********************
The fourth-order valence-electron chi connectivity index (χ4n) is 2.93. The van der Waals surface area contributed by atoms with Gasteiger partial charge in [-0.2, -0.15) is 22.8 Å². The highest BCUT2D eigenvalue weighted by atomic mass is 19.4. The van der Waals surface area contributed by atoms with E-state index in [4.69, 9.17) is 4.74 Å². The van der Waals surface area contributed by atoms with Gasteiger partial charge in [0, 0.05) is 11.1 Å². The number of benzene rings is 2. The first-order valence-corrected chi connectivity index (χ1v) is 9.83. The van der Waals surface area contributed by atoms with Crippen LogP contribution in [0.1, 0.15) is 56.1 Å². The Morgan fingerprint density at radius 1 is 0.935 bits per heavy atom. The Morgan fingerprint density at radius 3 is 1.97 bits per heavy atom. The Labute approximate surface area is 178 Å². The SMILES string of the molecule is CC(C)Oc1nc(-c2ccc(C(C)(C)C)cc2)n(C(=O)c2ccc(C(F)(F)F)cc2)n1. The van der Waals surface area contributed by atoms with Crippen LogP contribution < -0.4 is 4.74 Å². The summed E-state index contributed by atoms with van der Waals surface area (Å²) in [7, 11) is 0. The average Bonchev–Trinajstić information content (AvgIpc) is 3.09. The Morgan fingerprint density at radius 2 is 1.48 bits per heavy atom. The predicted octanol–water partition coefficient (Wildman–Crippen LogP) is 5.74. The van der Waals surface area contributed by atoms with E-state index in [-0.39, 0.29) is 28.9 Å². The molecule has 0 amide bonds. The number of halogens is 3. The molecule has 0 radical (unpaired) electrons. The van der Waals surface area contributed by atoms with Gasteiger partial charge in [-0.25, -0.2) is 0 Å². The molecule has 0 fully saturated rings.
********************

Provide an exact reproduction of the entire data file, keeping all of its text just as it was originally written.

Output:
The fourth-order valence-electron chi connectivity index (χ4n) is 2.93. The van der Waals surface area contributed by atoms with Gasteiger partial charge in [-0.2, -0.15) is 22.8 Å². The highest BCUT2D eigenvalue weighted by atomic mass is 19.4. The van der Waals surface area contributed by atoms with E-state index in [4.69, 9.17) is 4.74 Å². The van der Waals surface area contributed by atoms with Gasteiger partial charge in [0, 0.05) is 11.1 Å². The number of benzene rings is 2. The first-order valence-corrected chi connectivity index (χ1v) is 9.83. The van der Waals surface area contributed by atoms with Crippen LogP contribution in [0.1, 0.15) is 56.1 Å². The Morgan fingerprint density at radius 1 is 0.935 bits per heavy atom. The Morgan fingerprint density at radius 3 is 1.97 bits per heavy atom. The Labute approximate surface area is 178 Å². The SMILES string of the molecule is CC(C)Oc1nc(-c2ccc(C(C)(C)C)cc2)n(C(=O)c2ccc(C(F)(F)F)cc2)n1. The van der Waals surface area contributed by atoms with Crippen LogP contribution < -0.4 is 4.74 Å². The summed E-state index contributed by atoms with van der Waals surface area (Å²) in [7, 11) is 0. The average Bonchev–Trinajstić information content (AvgIpc) is 3.09. The Morgan fingerprint density at radius 2 is 1.48 bits per heavy atom. The predicted octanol–water partition coefficient (Wildman–Crippen LogP) is 5.74. The van der Waals surface area contributed by atoms with E-state index in [-0.39, 0.29) is 28.9 Å². The molecule has 0 amide bonds. The number of halogens is 3. The molecule has 0 radical (unpaired) electrons. The van der Waals surface area contributed by atoms with Gasteiger partial charge in [-0.25, -0.2) is 0 Å². The molecule has 0 fully saturated rings.